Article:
IP Peg is a U Gem-type dwarf nova with a very high orbital inclination such that the secondary star eclipses the white dwarf primary, accretion disc and hot spot in each orbit. An observing project was set up by ‘The Astronomer’ (TA) magazine and the British Astronomical Association Variable Star Section to make visual and CCD eclipse observations of IP Peg during outbursts in the 1994/95 season.
An extension of the method devised by Monaghan and Roxburgh (1965) for rapidly rotating polytropes is used to study the structure of the primary component of a synchronous close binary system. Results are presented for polytropes of index 1.5, 2.0, 3.0, 4.0 and 4.9. We conclude that the extended Monaghan and Roxburgh method can be applied to real stars which are perturbed by both tidal and rotational forces.
Using semi-empirical isochrones, we find the age of the Taurus star-forming region to be 3-4 Myr. Comparing the disc fraction in Taurus to young massive clusters suggests discs survive longer in this low density environment. We also present a method of photometrically de-reddening young stars using iZJH data.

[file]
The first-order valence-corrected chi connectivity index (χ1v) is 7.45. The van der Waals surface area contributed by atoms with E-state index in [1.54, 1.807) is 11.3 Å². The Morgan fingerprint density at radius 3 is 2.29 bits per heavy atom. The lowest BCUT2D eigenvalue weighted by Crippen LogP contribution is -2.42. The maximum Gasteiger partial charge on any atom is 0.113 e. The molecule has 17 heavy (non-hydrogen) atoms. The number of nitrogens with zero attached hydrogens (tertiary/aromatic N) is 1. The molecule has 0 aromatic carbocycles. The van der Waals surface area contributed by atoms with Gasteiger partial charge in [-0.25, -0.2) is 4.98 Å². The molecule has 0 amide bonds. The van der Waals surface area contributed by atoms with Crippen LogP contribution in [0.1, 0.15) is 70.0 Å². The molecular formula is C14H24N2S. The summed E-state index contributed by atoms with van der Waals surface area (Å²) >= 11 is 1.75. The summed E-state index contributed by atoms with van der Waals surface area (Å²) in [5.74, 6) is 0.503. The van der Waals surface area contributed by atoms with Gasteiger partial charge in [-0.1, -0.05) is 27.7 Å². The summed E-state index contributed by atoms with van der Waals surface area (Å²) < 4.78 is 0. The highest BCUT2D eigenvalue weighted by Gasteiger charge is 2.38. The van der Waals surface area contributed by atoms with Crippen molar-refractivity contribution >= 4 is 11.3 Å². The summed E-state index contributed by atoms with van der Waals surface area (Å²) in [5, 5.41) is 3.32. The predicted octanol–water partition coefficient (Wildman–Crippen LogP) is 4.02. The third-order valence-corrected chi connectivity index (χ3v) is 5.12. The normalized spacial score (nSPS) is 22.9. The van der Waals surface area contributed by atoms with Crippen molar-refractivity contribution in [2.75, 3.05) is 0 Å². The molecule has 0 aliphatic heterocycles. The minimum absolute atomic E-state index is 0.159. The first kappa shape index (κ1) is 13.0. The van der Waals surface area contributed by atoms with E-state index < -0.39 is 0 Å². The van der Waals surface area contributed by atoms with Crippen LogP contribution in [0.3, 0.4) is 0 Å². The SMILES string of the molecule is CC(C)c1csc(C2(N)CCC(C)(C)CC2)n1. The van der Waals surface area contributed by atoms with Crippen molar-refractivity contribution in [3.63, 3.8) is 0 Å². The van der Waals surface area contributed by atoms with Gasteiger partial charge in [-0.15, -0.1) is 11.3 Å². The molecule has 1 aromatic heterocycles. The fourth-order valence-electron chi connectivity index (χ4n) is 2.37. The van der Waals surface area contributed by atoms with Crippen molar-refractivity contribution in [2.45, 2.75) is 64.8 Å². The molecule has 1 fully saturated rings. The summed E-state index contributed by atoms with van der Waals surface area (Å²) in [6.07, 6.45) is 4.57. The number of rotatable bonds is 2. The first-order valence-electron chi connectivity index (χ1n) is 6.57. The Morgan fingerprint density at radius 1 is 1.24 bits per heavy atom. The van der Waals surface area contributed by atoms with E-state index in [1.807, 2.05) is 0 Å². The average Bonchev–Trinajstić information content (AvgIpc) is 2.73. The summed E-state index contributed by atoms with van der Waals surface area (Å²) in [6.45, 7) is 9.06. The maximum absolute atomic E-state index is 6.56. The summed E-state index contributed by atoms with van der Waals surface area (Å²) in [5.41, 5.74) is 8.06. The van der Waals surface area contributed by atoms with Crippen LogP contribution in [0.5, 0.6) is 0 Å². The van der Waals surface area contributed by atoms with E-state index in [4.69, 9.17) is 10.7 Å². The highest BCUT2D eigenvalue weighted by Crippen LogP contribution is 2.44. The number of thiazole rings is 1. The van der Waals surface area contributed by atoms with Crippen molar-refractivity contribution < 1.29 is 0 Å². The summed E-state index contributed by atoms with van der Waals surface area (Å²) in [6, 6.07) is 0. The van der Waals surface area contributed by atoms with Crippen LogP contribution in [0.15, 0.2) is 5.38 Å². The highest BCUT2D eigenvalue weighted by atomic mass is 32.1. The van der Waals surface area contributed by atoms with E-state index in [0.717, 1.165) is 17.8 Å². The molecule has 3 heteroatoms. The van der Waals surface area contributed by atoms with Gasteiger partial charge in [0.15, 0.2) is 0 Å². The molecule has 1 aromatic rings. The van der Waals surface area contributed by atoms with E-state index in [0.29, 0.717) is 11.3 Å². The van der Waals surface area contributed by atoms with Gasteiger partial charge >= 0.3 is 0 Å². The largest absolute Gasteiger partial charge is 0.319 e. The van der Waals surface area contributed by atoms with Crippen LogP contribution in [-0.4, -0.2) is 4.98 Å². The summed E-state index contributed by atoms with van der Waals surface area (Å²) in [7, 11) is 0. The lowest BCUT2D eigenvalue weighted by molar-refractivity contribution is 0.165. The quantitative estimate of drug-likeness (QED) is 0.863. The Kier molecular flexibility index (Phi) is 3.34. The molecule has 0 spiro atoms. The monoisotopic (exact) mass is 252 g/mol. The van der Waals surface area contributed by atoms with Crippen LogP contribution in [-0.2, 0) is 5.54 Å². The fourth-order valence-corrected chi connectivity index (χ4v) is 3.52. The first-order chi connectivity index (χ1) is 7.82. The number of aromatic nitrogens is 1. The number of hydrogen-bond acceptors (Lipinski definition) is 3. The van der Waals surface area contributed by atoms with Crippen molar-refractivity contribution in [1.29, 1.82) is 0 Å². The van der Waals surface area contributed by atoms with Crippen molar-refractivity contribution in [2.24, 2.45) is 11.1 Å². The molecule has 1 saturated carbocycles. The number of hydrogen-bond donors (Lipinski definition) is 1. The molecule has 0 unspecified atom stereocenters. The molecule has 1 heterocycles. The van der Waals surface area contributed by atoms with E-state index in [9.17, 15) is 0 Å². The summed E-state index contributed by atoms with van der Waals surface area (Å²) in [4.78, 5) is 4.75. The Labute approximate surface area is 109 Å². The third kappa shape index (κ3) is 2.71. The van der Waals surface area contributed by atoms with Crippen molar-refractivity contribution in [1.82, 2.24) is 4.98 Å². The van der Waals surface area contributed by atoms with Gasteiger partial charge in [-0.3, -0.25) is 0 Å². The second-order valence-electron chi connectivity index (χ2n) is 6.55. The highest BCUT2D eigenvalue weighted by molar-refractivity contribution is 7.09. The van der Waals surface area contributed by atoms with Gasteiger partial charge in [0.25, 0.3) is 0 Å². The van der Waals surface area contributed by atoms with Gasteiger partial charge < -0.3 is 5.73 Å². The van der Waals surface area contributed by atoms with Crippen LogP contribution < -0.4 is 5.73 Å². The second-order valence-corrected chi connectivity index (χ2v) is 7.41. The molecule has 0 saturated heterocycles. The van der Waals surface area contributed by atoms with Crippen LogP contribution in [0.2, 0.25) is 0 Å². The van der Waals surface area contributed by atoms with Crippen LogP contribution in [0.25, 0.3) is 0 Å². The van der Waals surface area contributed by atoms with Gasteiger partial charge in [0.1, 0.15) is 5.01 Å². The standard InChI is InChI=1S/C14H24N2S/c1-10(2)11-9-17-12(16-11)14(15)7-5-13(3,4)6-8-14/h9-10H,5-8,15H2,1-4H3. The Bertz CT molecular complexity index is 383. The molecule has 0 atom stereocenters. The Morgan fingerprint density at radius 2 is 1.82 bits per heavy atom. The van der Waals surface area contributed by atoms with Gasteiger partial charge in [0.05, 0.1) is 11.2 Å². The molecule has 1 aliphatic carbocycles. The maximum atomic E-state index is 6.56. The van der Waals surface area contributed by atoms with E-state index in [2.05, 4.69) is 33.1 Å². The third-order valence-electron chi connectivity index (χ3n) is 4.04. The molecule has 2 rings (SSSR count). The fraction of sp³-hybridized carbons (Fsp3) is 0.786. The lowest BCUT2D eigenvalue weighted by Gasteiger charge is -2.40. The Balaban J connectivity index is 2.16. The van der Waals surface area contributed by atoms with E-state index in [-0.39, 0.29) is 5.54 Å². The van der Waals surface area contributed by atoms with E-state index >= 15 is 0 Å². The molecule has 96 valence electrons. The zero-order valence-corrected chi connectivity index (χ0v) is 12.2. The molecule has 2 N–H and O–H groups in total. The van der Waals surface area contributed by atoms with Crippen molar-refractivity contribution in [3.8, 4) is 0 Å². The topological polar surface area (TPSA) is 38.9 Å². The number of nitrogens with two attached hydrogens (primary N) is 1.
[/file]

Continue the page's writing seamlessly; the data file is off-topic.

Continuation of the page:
We present a self-consistent, absolute isochronal age scale for young (≲ 200 Myr), nearby (≲ 100 pc) moving groups, which is consistent with recent lithium depletion boundary ages for both the β Pic and Tucana-Horologium moving groups. This age scale was derived using a set of semi-empirical pre-main-sequence model isochrones that incorporate an empirical colour-Teff relation and bolometric corrections based on the observed colours of Pleiades members, with theoretical corrections for the dependence on logg. Absolute ages for young, nearby groups are vital as these regions play a crucial role in our understanding of the early evolution of low- and intermediate-mass stars, as well as providing ideal targets for direct imaging and other measurements of dusty debris discs, substellar objects and, of course, extrasolar planets.